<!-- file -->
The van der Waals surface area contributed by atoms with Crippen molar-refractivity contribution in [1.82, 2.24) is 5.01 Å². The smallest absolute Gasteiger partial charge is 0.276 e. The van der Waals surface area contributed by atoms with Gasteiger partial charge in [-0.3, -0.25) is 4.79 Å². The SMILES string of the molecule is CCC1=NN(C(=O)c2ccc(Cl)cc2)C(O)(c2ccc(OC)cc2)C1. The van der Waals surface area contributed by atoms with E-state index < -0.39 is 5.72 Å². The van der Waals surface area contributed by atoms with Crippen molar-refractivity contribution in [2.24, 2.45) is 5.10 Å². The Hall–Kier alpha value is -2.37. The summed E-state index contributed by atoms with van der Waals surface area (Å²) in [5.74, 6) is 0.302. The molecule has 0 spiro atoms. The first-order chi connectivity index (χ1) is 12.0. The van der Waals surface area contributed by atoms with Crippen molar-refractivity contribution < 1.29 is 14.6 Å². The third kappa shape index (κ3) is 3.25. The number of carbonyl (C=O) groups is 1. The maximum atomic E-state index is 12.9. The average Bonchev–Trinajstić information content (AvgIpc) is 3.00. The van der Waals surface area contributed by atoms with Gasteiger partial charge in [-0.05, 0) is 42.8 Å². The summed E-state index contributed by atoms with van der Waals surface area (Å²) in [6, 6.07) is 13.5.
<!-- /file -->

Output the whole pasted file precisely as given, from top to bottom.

The van der Waals surface area contributed by atoms with Crippen molar-refractivity contribution in [1.82, 2.24) is 5.01 Å². The smallest absolute Gasteiger partial charge is 0.276 e. The van der Waals surface area contributed by atoms with Gasteiger partial charge in [-0.3, -0.25) is 4.79 Å². The SMILES string of the molecule is CCC1=NN(C(=O)c2ccc(Cl)cc2)C(O)(c2ccc(OC)cc2)C1. The van der Waals surface area contributed by atoms with E-state index < -0.39 is 5.72 Å². The van der Waals surface area contributed by atoms with Crippen molar-refractivity contribution in [2.24, 2.45) is 5.10 Å². The Hall–Kier alpha value is -2.37. The summed E-state index contributed by atoms with van der Waals surface area (Å²) in [5.74, 6) is 0.302. The molecule has 0 spiro atoms. The first-order chi connectivity index (χ1) is 12.0. The van der Waals surface area contributed by atoms with Crippen molar-refractivity contribution < 1.29 is 14.6 Å². The third kappa shape index (κ3) is 3.25. The number of carbonyl (C=O) groups is 1. The maximum atomic E-state index is 12.9. The average Bonchev–Trinajstić information content (AvgIpc) is 3.00. The van der Waals surface area contributed by atoms with Gasteiger partial charge in [-0.05, 0) is 42.8 Å². The summed E-state index contributed by atoms with van der Waals surface area (Å²) in [6, 6.07) is 13.5.